Twenty-three Indian children with thalassemia have contracted HIV after a government-run hospital was accused of giving them blood from HIV-contaminated sources.

All the children contracted the disease from a free blood transfusion at the government-run Junagadh Civil Hospital in Junagadh district of Gujarat state in Western India between January and August, Indian Express reported.

"When we went for transfusion on August 9, the doctors asked us to get the HIV test done," said Salim Shiekh, who found out his daughter was one of 23 out of the 103 thalassemic patients at his local hospital to contract HIV. He said the result was positive, citing doctors, blood bank staff and a hospital superintendent.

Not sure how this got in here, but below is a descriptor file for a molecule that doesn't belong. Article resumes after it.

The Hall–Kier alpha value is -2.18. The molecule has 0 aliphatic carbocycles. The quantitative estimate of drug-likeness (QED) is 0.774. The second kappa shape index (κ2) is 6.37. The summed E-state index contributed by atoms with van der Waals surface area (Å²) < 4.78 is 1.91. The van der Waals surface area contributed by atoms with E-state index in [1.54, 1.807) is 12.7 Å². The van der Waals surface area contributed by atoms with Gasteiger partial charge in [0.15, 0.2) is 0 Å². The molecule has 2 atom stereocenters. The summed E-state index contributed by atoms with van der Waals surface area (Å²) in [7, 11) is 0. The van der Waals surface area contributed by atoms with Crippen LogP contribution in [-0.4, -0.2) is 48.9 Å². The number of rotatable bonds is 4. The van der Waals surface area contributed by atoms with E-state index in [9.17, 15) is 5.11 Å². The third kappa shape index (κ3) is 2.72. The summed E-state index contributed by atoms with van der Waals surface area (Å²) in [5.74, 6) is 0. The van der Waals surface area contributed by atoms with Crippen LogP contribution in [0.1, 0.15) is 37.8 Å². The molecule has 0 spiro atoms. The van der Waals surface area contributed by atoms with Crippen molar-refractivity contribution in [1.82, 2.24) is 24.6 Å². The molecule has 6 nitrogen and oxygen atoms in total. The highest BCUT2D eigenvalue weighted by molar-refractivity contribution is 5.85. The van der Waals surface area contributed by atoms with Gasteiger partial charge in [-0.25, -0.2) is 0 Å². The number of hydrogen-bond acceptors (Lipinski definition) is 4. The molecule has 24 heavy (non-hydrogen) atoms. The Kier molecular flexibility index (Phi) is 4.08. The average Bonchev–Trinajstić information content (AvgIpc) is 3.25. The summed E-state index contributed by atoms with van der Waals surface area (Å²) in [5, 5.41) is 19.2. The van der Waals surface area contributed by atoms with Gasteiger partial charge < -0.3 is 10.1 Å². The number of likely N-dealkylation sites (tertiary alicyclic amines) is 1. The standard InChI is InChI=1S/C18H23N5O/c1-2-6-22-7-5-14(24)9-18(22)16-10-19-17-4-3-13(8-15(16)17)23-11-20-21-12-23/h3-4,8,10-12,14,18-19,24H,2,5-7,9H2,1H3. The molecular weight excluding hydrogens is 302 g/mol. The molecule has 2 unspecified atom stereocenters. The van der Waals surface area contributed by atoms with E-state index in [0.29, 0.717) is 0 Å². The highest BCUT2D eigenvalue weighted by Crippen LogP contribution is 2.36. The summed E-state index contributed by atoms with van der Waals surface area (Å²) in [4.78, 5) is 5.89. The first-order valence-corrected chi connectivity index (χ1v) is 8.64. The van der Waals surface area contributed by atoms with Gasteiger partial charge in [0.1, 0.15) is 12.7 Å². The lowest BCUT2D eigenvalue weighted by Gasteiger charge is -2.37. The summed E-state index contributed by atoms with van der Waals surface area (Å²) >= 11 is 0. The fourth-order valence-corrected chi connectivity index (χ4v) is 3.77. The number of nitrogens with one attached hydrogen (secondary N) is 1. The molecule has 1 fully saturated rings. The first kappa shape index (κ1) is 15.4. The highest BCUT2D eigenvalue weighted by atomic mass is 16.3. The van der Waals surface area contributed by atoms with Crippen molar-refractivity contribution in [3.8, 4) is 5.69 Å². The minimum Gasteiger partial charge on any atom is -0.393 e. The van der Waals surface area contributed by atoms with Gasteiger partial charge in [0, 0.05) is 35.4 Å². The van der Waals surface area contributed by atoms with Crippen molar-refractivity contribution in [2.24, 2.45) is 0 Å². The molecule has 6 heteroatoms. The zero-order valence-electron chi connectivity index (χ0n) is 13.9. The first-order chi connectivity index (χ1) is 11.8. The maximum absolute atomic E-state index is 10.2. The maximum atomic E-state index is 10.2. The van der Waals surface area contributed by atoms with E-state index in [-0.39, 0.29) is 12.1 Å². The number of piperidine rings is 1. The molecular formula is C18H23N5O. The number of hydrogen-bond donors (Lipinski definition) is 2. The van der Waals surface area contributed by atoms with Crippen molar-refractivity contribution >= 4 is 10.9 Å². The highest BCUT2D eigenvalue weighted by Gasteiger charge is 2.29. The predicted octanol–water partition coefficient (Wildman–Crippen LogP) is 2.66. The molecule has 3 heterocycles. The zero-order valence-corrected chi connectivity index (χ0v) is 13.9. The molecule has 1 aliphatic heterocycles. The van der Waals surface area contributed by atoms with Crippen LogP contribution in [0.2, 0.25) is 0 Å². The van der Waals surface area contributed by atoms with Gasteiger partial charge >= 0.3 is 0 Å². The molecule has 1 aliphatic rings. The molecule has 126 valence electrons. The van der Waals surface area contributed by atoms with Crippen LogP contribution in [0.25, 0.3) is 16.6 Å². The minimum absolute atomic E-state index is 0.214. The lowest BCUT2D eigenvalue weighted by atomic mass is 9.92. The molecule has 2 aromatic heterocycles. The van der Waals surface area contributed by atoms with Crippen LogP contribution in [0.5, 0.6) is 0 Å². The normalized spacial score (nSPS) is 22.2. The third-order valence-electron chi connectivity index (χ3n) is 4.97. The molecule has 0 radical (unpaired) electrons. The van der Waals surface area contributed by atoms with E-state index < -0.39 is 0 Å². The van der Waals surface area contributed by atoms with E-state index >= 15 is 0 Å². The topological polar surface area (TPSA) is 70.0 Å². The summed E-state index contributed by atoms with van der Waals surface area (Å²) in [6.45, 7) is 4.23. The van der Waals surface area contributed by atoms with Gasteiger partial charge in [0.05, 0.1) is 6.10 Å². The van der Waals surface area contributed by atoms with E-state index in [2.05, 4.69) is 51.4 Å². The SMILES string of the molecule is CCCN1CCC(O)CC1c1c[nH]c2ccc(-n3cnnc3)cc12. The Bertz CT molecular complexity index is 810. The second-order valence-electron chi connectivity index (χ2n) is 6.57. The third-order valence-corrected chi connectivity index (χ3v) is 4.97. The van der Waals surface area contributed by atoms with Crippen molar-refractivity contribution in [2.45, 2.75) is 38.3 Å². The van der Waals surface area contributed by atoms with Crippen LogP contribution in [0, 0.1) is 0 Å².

Gujarat health minister Jay Narayan Vyas said there could have been multiples sources of blood, although parents said they only received transfusions from Junagadh Civil Hospital.

The Times of India reported that the patient's blood was acquired from blood banks which although tested, could have been contaminated if the blood was taken within a 'window period' during the disease. - a public organisation - recommends that HIV be taken tackled after its survey found 2.31 million where 39 pct are female and 3.5 pct children are being affected by the disease.

Furthermore, last year, the Indian Red Cross Society asked the state health department to start Nucleic Acid Test Centers - should these have been built it would have shortened any window period of donated blood that people in poorer areas have access too.